London researchers join global initiative to study loss of smell in COVID-19 patients


LONDON, ON – As part of an initiative called the Global Consortium for Chemosensory Research (GCCR), scientists at Lawson Health Research Institute and Western University are studying the sudden loss of smell in COVID-19 patients. They are asking individuals with confirmed or presumptive cases of COVID-19 worldwide to participate in a survey to better understand this symptom.

A sudden loss of smell, called anosmia, has been widely reported as a marker of COVID-19. More research is needed but emerging evidence suggests that more than 60 per cent of COVID-19 patients experience anosmia and that it is often the first symptom of the disease. 

“While a sudden loss of smell is relatively rare, it is most commonly caused by an upper respiratory tract infection. It therefore stands to reason that COVID-19 could be causing anosmia,” says Dr. Leigh Sowerby, Associate Scientist at Lawson and Associate Professor at Western University’s Schulich School of Medicine & Dentistry. “Colleagues in the United Kingdom first made note of this with a surge of patients presenting with sudden loss of smell and many of these patients went on to develop COVID-19.”

In the new study, patients with loss of smell will answer questions through a publicly accessible survey. They will be asked about their experiences with COVID-19 and other respiratory illnesses. An immediate goal is to better understand the association between anosmia and COVID-19, and determine if loss of smell is the same in symptomatic and asymptomatic patients. The team also hopes to determine if loss of smell happens before other symptoms of COVID-19 as it could allow for earlier self-isolation advice.

“As a sinus surgeon, I see many patients who have lost their sense of smell. It really is the forgotten sense; we don’t appreciate smell until it’s gone,” explains Dr. Sowerby, who is also an Otolaryngologist at St. Joseph’s Health Care London. “Smell is a very important part of taste. Imagine if all food tasted like cardboard, and all you could do was make that cardboard taste spicy, salty, sweet or bitter. It can also be a safety concern if you cannot smell a gas leak, burning food or smoke.”

While there are existing therapies that can aid in regaining a sense of smell, it’s currently unknown whether they are effective for COVID-19 patients. 

“We don’t yet know the long-term consequences of anosmia in COVID-19 patients and that’s why this research is important,” adds Dr. Sowerby. “I encourage anyone who has been diagnosed with COVID-19 or another respiratory illness to complete our survey if able.”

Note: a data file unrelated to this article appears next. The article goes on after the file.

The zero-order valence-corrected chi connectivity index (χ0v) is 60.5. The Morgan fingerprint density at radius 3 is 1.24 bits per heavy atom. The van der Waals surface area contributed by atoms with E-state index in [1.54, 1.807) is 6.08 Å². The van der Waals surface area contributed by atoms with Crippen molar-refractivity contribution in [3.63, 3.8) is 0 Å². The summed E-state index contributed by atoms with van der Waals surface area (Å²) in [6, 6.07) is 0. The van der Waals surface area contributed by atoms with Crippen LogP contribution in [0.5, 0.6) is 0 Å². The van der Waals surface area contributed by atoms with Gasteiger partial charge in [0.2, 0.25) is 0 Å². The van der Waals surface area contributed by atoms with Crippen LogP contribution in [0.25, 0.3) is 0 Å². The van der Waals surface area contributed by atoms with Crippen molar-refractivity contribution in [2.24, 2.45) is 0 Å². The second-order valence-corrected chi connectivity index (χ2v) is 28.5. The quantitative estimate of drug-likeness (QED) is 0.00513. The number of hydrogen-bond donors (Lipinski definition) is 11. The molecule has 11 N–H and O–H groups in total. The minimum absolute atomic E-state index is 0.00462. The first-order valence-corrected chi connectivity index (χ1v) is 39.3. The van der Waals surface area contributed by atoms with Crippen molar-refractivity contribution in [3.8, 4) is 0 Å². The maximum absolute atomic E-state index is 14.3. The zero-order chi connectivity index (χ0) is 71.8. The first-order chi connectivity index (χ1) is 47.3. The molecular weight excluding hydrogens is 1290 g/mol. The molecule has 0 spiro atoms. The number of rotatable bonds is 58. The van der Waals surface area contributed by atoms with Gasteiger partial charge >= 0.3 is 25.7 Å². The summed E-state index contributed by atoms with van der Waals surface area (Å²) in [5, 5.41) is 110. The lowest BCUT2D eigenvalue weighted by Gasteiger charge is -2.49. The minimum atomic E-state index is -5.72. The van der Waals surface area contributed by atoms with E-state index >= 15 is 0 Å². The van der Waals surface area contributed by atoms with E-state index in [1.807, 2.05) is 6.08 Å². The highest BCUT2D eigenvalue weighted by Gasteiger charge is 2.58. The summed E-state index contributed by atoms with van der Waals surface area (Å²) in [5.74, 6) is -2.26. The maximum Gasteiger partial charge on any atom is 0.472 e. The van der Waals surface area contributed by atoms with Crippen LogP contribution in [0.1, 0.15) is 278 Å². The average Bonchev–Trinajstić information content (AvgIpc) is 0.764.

The GCCR survey is currently available in 10 languages at



Dr. Leigh Sowerby


Dr. Sowerby


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About Lawson Health Research Institute

Lawson Health Research Institute is one of Canada’s top hospital-based research institutes, tackling the most pressing challenges in health care. As the research institute of London Health Sciences Centre and St. Joseph’s Health Care London, our innovation happens where care is delivered. Lawson research teams are at the leading-edge of science with the goal of improving health and the delivery of care for patients. Working in partnership with Western University, our researchers are encouraged to pursue their curiosity, collaborate often and share their discoveries widely. Research conducted through Lawson makes a difference in the lives of patients, families and communities around the world. To learn more, visit

About Western

Western delivers an academic experience second to none. Since 1878, The Western Experience has combined academic excellence with life-long opportunities for intellectual, social and cultural growth in order to better serve our communities. Our research excellence expands knowledge and drives discovery with real-world application. Western attracts individuals with a broad worldview, seeking to study, influence and lead in the international community.

About Global Consortium for Chemosensory Research

The Global Consortium for Chemosensory Research (GCCR) is a group of global transdisciplinary scientists, clinicians, and patient advocates founded in response to the COVID-19 pandemic. With more than 500 members in 30 countries, the GCCR will harness their reach to conduct and analyze worldwide evidence-based research to combat the spread of COVID-19.

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